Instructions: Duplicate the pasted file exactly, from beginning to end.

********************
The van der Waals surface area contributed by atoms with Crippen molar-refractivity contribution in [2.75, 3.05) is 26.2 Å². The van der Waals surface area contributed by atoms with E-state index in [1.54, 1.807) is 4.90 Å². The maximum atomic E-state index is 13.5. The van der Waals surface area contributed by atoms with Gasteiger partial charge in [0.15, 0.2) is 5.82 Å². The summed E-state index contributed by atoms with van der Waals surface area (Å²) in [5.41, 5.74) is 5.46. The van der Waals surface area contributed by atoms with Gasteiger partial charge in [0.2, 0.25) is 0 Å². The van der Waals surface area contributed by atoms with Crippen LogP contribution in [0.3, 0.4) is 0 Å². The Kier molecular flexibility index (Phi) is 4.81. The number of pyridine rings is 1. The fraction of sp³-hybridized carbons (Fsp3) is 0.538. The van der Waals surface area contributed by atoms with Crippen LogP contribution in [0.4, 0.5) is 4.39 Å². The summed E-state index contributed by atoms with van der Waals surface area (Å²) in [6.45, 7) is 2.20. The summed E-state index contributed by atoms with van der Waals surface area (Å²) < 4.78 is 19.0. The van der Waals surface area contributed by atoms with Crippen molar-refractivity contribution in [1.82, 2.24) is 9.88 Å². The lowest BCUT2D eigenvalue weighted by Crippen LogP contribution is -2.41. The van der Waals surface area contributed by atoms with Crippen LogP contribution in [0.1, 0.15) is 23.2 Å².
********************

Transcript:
The van der Waals surface area contributed by atoms with Crippen molar-refractivity contribution in [2.75, 3.05) is 26.2 Å². The van der Waals surface area contributed by atoms with E-state index in [1.54, 1.807) is 4.90 Å². The maximum atomic E-state index is 13.5. The van der Waals surface area contributed by atoms with Gasteiger partial charge in [0.15, 0.2) is 5.82 Å². The summed E-state index contributed by atoms with van der Waals surface area (Å²) in [5.41, 5.74) is 5.46. The van der Waals surface area contributed by atoms with Gasteiger partial charge in [0.2, 0.25) is 0 Å². The van der Waals surface area contributed by atoms with Crippen LogP contribution in [0.3, 0.4) is 0 Å². The Kier molecular flexibility index (Phi) is 4.81. The number of pyridine rings is 1. The fraction of sp³-hybridized carbons (Fsp3) is 0.538. The van der Waals surface area contributed by atoms with Crippen LogP contribution in [0.4, 0.5) is 4.39 Å². The summed E-state index contributed by atoms with van der Waals surface area (Å²) in [6.45, 7) is 2.20. The summed E-state index contributed by atoms with van der Waals surface area (Å²) < 4.78 is 19.0. The van der Waals surface area contributed by atoms with Crippen molar-refractivity contribution in [1.82, 2.24) is 9.88 Å². The lowest BCUT2D eigenvalue weighted by Crippen LogP contribution is -2.41. The van der Waals surface area contributed by atoms with Crippen LogP contribution in [0.1, 0.15) is 23.2 Å².